Click to Skip Ad
Closing in...
Love or Hate 'American Sniper,' We're Brought Together By Its Bad Fake Baby Love or Hate 'American Sniper,' We're Brought Together By Its Bad Fake Baby 'Girls' Outrage Tracker: Season 4, Episode 2, 'Triggering' 'Girls' Outrage Tracker: Season 4, Episode 2, 'Triggering' 'Better Call Saul': 'Breaking Bad' Prequel Accepts the Charges 'Better Call Saul': 'Breaking Bad' Prequel Accepts the Charges Why the Unanimous Praise for 'Boyhood' Is Bad for Film Criticism — and for 'Boyhood' Why the Unanimous Praise for 'Boyhood' Is Bad for Film Criticism — and for 'Boyhood' 'Girls' Outrage Tracker: Season 4, Episode 1, 'Iowa' 'Girls' Outrage Tracker: Season 4, Episode 1, 'Iowa' The A.V. Club's 25 Best Sitcom Episodes of the Past 25 Years: 'Seinfeld,' 'The Simpsons' and More The A.V. Club's 25 Best Sitcom Episodes of the Past 25 Years: 'Seinfeld,' 'The Simpsons' and More First Reviews of Johnny Depp's 'Mortdecai': Scraping Bottom With a Waxed Moustache First Reviews of Johnny Depp's 'Mortdecai': Scraping Bottom With a Waxed Moustache At Last, the Four-Hour Cut of 'The Hobbit' You've Been Waiting For At Last, the Four-Hour Cut of 'The Hobbit' You've Been Waiting For Not at Sundance? Watch 14 Festival Films Via Sundance's #ArtistServices Not at Sundance? Watch 14 Festival Films Via Sundance's #ArtistServices 'Strange Magic' Reviews: Yup, That's Late Period George Lucas, All Right 'Strange Magic' Reviews: Yup, That's Late Period George Lucas, All Right Daily Reads: Stop Pitting 'Broad City' Against 'Girls,' How Political Pundits Warp 'American Sniper,' and more Daily Reads: Stop Pitting 'Broad City' Against 'Girls,' How Political Pundits Warp 'American Sniper,' and more Meet the Indiewire | Sundance Institute Ebert Film Criticism Fellows, 2015 Meet the Indiewire | Sundance Institute Ebert Film Criticism Fellows, 2015 Criticwire Classic of the Week: Jim Jarmusch's 'Dead Man' Criticwire Classic of the Week: Jim Jarmusch's 'Dead Man' The Scrambled Sexuality of 'Frozen's "Let It Go" The Scrambled Sexuality of 'Frozen's "Let It Go" 'Disney Deaths' and 'Big Hero 6': How Children's Stories Process Loss 'Disney Deaths' and 'Big Hero 6': How Children's Stories Process Loss 'The Nightly Show With Larry Wilmore': A Ways to Go, But Its Aim Is True 'The Nightly Show With Larry Wilmore': A Ways to Go, But Its Aim Is True Daily Reads: Movie Monsters That Look Like Genitalia, Why It Feels Like There's Too Much TV and More Daily Reads: Movie Monsters That Look Like Genitalia, Why It Feels Like There's Too Much TV and More Daily Reads: Stop Calling Tom Hanks an Everyman, 'Blackhat' as Michael Mann's Lonely Film and More Daily Reads: Stop Calling Tom Hanks an Everyman, 'Blackhat' as Michael Mann's Lonely Film and More 'Justified' Season 6 Reviews: After a Stumble, It's Back in the Saddle 'Justified' Season 6 Reviews: After a Stumble, It's Back in the Saddle Daily Reads: Is There Middle Ground for 'American Sniper?' Why 'Selma's' Oscar Omission Matters and More Daily Reads: Is There Middle Ground for 'American Sniper?' Why 'Selma's' Oscar Omission Matters and More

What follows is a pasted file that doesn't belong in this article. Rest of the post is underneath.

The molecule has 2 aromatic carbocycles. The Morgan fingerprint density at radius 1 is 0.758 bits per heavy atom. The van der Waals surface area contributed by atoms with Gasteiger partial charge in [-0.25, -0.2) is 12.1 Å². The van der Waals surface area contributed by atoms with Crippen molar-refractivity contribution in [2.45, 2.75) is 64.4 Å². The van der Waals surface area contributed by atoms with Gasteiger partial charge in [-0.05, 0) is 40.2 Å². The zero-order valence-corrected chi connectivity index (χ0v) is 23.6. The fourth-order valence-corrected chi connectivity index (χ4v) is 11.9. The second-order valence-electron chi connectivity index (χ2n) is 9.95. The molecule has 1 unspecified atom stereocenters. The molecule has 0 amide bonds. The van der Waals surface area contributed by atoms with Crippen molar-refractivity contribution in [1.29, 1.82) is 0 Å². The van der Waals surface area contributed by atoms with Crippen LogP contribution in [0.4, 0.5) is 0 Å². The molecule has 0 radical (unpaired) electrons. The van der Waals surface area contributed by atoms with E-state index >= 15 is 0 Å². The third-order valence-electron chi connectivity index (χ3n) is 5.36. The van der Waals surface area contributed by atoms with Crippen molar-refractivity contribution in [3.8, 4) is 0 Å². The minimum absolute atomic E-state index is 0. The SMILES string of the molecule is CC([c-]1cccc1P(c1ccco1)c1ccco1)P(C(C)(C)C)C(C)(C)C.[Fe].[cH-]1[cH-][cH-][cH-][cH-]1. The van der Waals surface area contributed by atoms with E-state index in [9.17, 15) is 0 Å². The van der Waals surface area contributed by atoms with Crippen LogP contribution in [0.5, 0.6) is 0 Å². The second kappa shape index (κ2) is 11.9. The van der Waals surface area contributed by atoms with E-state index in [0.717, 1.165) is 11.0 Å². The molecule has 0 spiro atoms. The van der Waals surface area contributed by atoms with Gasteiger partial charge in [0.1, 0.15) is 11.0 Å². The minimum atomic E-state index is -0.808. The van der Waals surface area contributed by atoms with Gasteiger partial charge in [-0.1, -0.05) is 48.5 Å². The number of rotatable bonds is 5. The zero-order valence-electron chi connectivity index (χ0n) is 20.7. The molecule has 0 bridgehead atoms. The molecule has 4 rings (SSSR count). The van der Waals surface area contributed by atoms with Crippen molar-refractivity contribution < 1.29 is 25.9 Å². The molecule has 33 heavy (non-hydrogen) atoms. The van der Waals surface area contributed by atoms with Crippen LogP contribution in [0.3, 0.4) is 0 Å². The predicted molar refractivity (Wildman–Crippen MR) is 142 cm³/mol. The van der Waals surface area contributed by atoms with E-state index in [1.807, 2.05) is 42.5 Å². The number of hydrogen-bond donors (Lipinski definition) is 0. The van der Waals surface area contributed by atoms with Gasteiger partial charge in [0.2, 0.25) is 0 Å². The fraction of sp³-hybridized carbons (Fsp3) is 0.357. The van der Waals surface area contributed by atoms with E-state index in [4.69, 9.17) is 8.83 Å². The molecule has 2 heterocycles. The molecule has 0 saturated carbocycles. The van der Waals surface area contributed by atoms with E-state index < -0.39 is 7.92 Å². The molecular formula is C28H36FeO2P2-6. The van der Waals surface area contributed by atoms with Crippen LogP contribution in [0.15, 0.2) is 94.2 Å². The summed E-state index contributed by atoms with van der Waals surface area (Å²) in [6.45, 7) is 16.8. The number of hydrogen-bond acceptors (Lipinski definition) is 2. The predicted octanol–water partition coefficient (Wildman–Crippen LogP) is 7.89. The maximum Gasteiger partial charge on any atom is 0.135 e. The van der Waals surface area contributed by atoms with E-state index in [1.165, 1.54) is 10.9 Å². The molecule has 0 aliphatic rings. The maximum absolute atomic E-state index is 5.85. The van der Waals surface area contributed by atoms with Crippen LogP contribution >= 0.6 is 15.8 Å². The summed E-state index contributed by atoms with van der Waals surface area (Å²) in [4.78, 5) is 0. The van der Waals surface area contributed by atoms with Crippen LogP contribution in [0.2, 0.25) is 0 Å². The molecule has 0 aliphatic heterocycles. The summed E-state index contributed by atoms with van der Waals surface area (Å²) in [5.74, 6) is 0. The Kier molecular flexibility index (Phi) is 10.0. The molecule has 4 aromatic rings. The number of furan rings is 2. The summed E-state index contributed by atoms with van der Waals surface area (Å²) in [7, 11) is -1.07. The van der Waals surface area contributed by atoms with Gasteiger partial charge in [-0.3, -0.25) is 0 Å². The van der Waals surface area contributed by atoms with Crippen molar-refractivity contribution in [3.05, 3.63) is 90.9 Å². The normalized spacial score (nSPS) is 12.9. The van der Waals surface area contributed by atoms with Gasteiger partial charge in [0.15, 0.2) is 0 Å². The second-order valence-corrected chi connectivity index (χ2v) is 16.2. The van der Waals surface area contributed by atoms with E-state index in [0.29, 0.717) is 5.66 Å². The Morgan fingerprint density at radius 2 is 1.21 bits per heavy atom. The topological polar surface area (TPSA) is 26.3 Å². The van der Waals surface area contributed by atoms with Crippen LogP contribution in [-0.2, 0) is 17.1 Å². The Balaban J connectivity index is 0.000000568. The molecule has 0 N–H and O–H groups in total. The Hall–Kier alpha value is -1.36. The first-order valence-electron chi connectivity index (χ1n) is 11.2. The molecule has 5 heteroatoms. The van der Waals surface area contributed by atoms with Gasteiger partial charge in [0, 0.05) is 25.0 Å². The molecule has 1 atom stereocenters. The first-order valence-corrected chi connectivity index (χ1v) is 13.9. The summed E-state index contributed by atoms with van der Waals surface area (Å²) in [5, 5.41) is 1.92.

Roger Ebert: The Early Years

Photo of Sam Adams By Sam Adams | Criticwire July 1, 2014 at 10:06AM

A look at Roger Ebert's earliest reviews reveals the great critic trying to find his voice, and sometimes failing.
0
Ebert

With the release of Steve James' "Life Itself" approaching this Friday, this is a week for many to look back once more over the career of Roger Ebert. At The Dissolve, Noel Murray begins at the beginning, looking over some of Ebert's earliest reviews. Given that it involves going back more than 40 years, it's not surprising that some of the judgments have aged poorly, as has the authoritative, quasi-mandarin tone that became less common as Ebert grew both more confident and more generous in his writing. Of Andy Warhol's "Chelsea Girls," he writes that "Warhol has nothing to say and no technique to say it with," which is not only wrong but preposterously overreaching. (Really, no technique? Nothing to say?) It recalls Ebert's priggish pan of John Waters' "Pink Flamingos," which as late as 1997 he plainly declined even to engage with. The review is addressed to the film's 25th anniversary rerelease, but for the most part it sounds as if Ebert is holding to judgements he formed in 1972.

“Pink Flamingos” was filmed with genuine geeks, and that is the appeal of the film, to those who find it appealing: What seems to happen in the movie really does happen. That is its redeeming quality, you might say. If the events in this film were only simulated, it would merely be depraved and disgusting. But since they are actually performed by real people, the film gains a weird kind of documentary stature. There is a temptation to praise the film, however grudgingly, just to show you have a strong enough stomach to take it. It is a temptation I can resist.


It seems strange that an enthusiastic fan and collaborator of Russ Meyer's would harrumph at Warhol's and Waters' brand of debauchery, but then as Murray points out, Ebert's criticism was always personal:

In review after review, week after week, year after year, Ebert let slip little details about his Illinois upbringing, his political leanings, his habits, and his hobbies. While the New York critics were staking out rigid ideological positions and savaging each other in print — fighting battles that seem far less important now than when they were raging — Ebert was coming at movies as a curious, studious, passionate Midwesterner, applying a little humility and a lot of honesty, to keep his confidence from slipping into cockiness.


Part of what's fascinating about trawling through Ebert's early reviews is seeing him find that balance, even, perhaps especially, when he fails. It heightens the contrast to his later years when, even if he could sometimes be generous to a fault, he rarely slapped down a movie as if it wasn't worth his time.


E-Mail Updates